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​Karen Valley: The “artist’s artist”

by HPR Contributor | .(JavaScript must be enabled to view this email address) | Arts | March 20th, 2019

Karen Valley - photograph by Joyce Hinrichs

Hidden away in the tiny North Dakota town of Lefor I find Karen Valley, an author and an artist. She is without a doubt the artist’s artist. Her soul is art, talent and words. Meeting her is a true experience in finding a soul so full of art. At 85 it will never find a stopping or retiring point in her life. It is, she says, what she needs to do.

Quoting Karen, “It is a gift from God and you must use it and so I do.”

Among her authorships she draws coloring books. They have titles from the Bible; ‘Foxes have Dens’ coloring books, ‘Observe these the lilies,’ etc.

Tell me how the coloring books got started, I ask her. She tells me her story.

“Originally when I started these coloring books I had an association with the state of Wyoming. Because of the oil at that time the new young people from other states who came in to the schools did not know one animal from the other. I must quote, ‘They didn't know the difference between a badger or a milk cow!’

“I took my wildlife ‘Foxes Have Dens’ coloring book in to the state folks and immediately they wanted to take the coloring book into the teachers at school, and to include them in tourist stops around the state.”

She went on to say, “They published the book. A year later, I discovered I was only given ten cents a copy for these coloring books! It cost me eleven dollars to produce each book, and the state only gave me ten cents a book! I also did a coloring book on bears for the state. These books have 58 pages of coloring and sheets between the coloring pages so you can trace your own pictures. When Wyoming printed the ‘Foxes Have Dens’ books they changed my cover and called it a wildlife coloring book. I want people to see the animals as they really are, natural. I don't do Walt Disney style animals. No! The title is ‘Foxes have Dens.’”

Karen now has this coloring book available at Mott's Grapes and Raisins but before she would allow them to be sold she had all the covers returned to the way they should be. They are now the beautiful soft green covers with fox footprints designed into the covers and of course are titled, “Foxes have Dens,” as they should be. To this Karen says, “I don't want to be rich or famous, I want the animals to be natural as they should be.” Our conversation turns to horses, to which, of course, gets my complete attention, being a devotee of the animal myself.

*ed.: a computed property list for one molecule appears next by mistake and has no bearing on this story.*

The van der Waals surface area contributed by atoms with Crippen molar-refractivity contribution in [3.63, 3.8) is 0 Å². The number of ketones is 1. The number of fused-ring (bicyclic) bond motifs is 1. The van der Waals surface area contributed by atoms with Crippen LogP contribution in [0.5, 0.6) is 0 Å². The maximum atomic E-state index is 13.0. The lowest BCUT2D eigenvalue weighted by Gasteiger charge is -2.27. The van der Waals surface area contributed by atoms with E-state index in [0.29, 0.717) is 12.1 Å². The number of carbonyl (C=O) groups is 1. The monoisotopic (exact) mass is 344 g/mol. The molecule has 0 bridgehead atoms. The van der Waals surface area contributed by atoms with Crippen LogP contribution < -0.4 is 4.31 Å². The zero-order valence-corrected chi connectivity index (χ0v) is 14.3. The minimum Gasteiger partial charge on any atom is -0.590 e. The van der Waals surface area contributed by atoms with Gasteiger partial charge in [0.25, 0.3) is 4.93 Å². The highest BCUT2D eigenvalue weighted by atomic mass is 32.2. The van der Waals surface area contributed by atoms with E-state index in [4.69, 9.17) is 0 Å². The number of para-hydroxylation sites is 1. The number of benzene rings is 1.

She goes on, “I draw horses, even in my dreams.” Here she shows me a coloring book of horses. I drew my coloring book called Horses in Fantasy. I draw the horses from my own imaginations; some are horses with butterfly wings. I haven't had it published for selling yet, but I am working on it. Horses in every category. I took a trip on a sheep wagon caravan sometime ago and that is when I learned that the leather rigging for each horse had to be in different sizes, you know people, they need different size rigging. It fascinated me so much I had the Wagon Master take pictures of the horses and their rigging’s.” I see she is working on painting those horses and their rigging's on her work desk right now as we visited.

OK, I say, Karen, let's talk about you, and when you decided your calling was writing, painting and illustrating? She takes a deep breath and tells me, “When I was about four years old. I never figured out why I had to take algebra when I knew I was going to an artist. I knew I was an artist, it is a gift, and when I went to college I took every course they had in art and writing. Asking her if she had to choose between doing her art or her writing which would she choose, she answered both. 

“They go together because I illustrate my books. They go hand in hand.”

In meeting Karen, I find there is so very much more to her story. I will need to go back for her family story, her experiences in Wyoming and, I repeat, so very, very, much more. She is the true meaning of the words “the artist’s, artist.”

This stopover and the visit was supposed to be just about her coloring books. Just as a teaser, a mere bit from her life: Karen used to draw the cartoons for the Cheyenne paper. They paid her little, so after a while, she asked why. She was told it was because she did not have a college degree in such work. So, need I say, she went back and got that degree. Taking her degree she returned to the powers that be at the newspaper and asked for her pay raise. This time they told her, now with the degree, they could no longer afford to pay her!

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